The Basics of a CI Score (Carbon Intensity Score)

Carbon intensity (CI) is a term that is growing in importance in natural gas and alternative fuel conversations.

In this article we are going to explore the role carbon intensity plays in the alternative fuel industry, including the impact of carbon intensity and how a carbon intensity score is used.

Most importantly, we’re going to explore how to reduce CI scores at scale using current and next generation technologies.

What Is Carbon Intensity?

In laymans terms, carbon intensity is the amount of carbon emitted per unit of energy consumed, measured in weight.

For example, when discussing the carbon intensity of electricity, we are measuring the number of grams of carbon dioxide (CO2) that it takes to make one unit of electricity a kilowatt per hour (kW/hour).

The amount of carbon generated in power and heating varies significantly by both fuel type and process. For example, in coal fired power stations, the carbon intensity value of power generated is extremely high as CO2 is produced when coal is burned to generate electricity.

Whereas, renewable forms of power generation, for example hydro or solar energy can produce close to no emissions, resulting in extremely low carbon intensity.

Carbon intensity can also be defined in terms of a full lifecycle that tracks total greenhouse gas emissions per unit of energy including production, transportation, and storage.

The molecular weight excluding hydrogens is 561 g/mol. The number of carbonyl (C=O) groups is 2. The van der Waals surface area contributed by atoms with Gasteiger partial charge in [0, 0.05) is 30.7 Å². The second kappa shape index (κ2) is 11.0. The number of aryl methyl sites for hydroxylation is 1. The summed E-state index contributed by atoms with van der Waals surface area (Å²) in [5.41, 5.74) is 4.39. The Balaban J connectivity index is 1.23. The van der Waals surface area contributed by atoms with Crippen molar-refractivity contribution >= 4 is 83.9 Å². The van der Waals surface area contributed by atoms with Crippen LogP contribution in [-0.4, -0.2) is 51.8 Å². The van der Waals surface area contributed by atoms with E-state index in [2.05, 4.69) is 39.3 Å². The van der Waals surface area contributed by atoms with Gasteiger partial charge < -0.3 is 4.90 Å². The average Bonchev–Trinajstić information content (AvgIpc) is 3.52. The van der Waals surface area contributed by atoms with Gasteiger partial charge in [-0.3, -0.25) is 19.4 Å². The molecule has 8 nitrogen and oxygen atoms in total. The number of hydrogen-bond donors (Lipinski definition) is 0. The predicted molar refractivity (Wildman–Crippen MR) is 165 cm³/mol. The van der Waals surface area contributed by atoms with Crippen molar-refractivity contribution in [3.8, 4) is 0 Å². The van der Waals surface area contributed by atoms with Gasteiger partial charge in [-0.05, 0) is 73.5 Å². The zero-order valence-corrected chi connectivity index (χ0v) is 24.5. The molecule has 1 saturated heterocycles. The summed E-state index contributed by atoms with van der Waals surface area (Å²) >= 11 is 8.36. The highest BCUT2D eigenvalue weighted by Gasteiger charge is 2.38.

Often described as well-to-wheel, lifecycle carbon intensity tracks carbon emissions from production, refining, and even the fuels used for transportation. These are all tracked, accounted for, and summed into one final carbon footprint.

Are there ways to reduce carbon intensity?

There are numerous ways in which we can all reduce carbon intensity. Most are uncomplicated.

They start with exploring the use of more renewable energy sources during the power generation process. If renewables are not possible then utilizing low carbon turquoise or green hydrogen is a good option. At Modern Electron we are at the forefront of reducing carbon intensity.

Currently, these are some of the more persuasive strategies to incorporate in reducing carbon intensity:

1. Goal setting

  • Specifically targeting reductions of carbon emissions per unit of energy across a grid, for example, should be a metric measured, with targets set. Especially when looking to scale up and decarbonize the power supply.
  • As the UK example illustrates, a broad portfolio encompasses significant investment in energy efficiency, wind, solar, nuclear, a robust transmission grid, and carbon capture and storage (CCS).

2. Increase Energy Efficiency

  • Energy efficiency is widely considered as the largest potential contributor to global emissions reduction.
  • With efficiency improvements, global electric demand could be reduced by more than 20% without any reduction of heating and lighting.
  • It is suggested that increasing energy efficiency could be the least expensive way to decarbonize at scale.

3. Harnessing the Power of Markets

  • Coal-fired power generation is the largest source of carbon emissions in the US. The primary driver taking coal fueled power plants out of service, is intensive price pressure from both natural gas and renewables.
  • Market forces will prioritize the most cost-effective electricity suppliers which could potentially push out coal systems.

4. Recognize that Renewables Can’t Do It Alone

  • It’s true that wind and solar produce power and generate almost zero CO2. However they are reliant on the availability of wind and sun. Currently, energy can not be efficiently stored so complete reliance on these renewable sources is not possible.